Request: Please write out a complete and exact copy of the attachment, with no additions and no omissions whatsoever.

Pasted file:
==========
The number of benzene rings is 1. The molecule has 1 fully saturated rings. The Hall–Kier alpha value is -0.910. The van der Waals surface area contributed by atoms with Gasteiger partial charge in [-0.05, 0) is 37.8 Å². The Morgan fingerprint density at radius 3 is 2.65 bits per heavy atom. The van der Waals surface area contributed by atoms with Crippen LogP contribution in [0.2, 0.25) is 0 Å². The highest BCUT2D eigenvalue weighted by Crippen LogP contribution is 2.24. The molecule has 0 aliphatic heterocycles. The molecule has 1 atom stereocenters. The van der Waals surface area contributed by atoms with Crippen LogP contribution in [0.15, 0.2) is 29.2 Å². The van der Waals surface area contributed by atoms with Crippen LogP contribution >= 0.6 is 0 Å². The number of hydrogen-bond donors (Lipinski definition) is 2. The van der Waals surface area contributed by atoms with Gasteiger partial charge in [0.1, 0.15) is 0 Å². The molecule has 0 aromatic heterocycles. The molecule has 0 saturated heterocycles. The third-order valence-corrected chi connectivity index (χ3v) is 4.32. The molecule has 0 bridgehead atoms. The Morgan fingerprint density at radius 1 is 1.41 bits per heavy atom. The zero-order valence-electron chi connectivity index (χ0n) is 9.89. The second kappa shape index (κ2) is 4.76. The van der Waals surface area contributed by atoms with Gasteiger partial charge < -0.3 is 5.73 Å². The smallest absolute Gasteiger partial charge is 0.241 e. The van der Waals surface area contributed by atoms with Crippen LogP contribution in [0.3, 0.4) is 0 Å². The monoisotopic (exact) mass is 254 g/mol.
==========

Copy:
The number of benzene rings is 1. The molecule has 1 fully saturated rings. The Hall–Kier alpha value is -0.910. The van der Waals surface area contributed by atoms with Gasteiger partial charge in [-0.05, 0) is 37.8 Å². The Morgan fingerprint density at radius 3 is 2.65 bits per heavy atom. The van der Waals surface area contributed by atoms with Crippen LogP contribution in [0.2, 0.25) is 0 Å². The highest BCUT2D eigenvalue weighted by Crippen LogP contribution is 2.24. The molecule has 0 aliphatic heterocycles. The molecule has 1 atom stereocenters. The van der Waals surface area contributed by atoms with Crippen LogP contribution in [0.15, 0.2) is 29.2 Å². The van der Waals surface area contributed by atoms with Crippen LogP contribution >= 0.6 is 0 Å². The number of hydrogen-bond donors (Lipinski definition) is 2. The van der Waals surface area contributed by atoms with Gasteiger partial charge in [0.1, 0.15) is 0 Å². The molecule has 0 aromatic heterocycles. The molecule has 0 saturated heterocycles. The third-order valence-corrected chi connectivity index (χ3v) is 4.32. The molecule has 0 bridgehead atoms. The Morgan fingerprint density at radius 1 is 1.41 bits per heavy atom. The zero-order valence-electron chi connectivity index (χ0n) is 9.89. The second kappa shape index (κ2) is 4.76. The van der Waals surface area contributed by atoms with Gasteiger partial charge < -0.3 is 5.73 Å². The smallest absolute Gasteiger partial charge is 0.241 e. The van der Waals surface area contributed by atoms with Crippen LogP contribution in [0.3, 0.4) is 0 Å². The monoisotopic (exact) mass is 254 g/mol.